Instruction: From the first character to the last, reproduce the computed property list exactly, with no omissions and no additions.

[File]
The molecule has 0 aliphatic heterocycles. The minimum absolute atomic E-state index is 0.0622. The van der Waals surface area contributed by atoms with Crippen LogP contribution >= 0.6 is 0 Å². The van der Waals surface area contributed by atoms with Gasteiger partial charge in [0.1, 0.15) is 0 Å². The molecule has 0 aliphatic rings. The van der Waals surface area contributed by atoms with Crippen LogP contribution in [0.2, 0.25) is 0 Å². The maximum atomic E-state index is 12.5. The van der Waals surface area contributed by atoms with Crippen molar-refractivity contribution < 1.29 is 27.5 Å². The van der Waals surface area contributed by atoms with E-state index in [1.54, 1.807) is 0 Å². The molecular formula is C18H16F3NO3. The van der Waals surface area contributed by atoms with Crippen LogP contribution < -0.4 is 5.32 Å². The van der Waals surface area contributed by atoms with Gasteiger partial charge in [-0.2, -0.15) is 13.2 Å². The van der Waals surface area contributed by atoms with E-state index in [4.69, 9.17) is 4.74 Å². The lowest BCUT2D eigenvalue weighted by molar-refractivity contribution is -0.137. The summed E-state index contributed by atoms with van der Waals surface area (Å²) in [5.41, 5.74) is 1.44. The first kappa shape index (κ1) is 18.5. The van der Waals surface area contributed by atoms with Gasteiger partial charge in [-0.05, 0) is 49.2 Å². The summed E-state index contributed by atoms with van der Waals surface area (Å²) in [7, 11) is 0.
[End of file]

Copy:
The molecule has 0 aliphatic heterocycles. The minimum absolute atomic E-state index is 0.0622. The van der Waals surface area contributed by atoms with Crippen LogP contribution >= 0.6 is 0 Å². The van der Waals surface area contributed by atoms with Gasteiger partial charge in [0.1, 0.15) is 0 Å². The molecule has 0 aliphatic rings. The van der Waals surface area contributed by atoms with Crippen LogP contribution in [0.2, 0.25) is 0 Å². The maximum atomic E-state index is 12.5. The van der Waals surface area contributed by atoms with Crippen molar-refractivity contribution < 1.29 is 27.5 Å². The van der Waals surface area contributed by atoms with E-state index in [1.54, 1.807) is 0 Å². The molecular formula is C18H16F3NO3. The van der Waals surface area contributed by atoms with Crippen LogP contribution < -0.4 is 5.32 Å². The van der Waals surface area contributed by atoms with Gasteiger partial charge in [-0.2, -0.15) is 13.2 Å². The van der Waals surface area contributed by atoms with E-state index in [4.69, 9.17) is 4.74 Å². The lowest BCUT2D eigenvalue weighted by molar-refractivity contribution is -0.137. The summed E-state index contributed by atoms with van der Waals surface area (Å²) in [5.41, 5.74) is 1.44. The first kappa shape index (κ1) is 18.5. The van der Waals surface area contributed by atoms with Gasteiger partial charge in [-0.05, 0) is 49.2 Å². The summed E-state index contributed by atoms with van der Waals surface area (Å²) in [7, 11) is 0.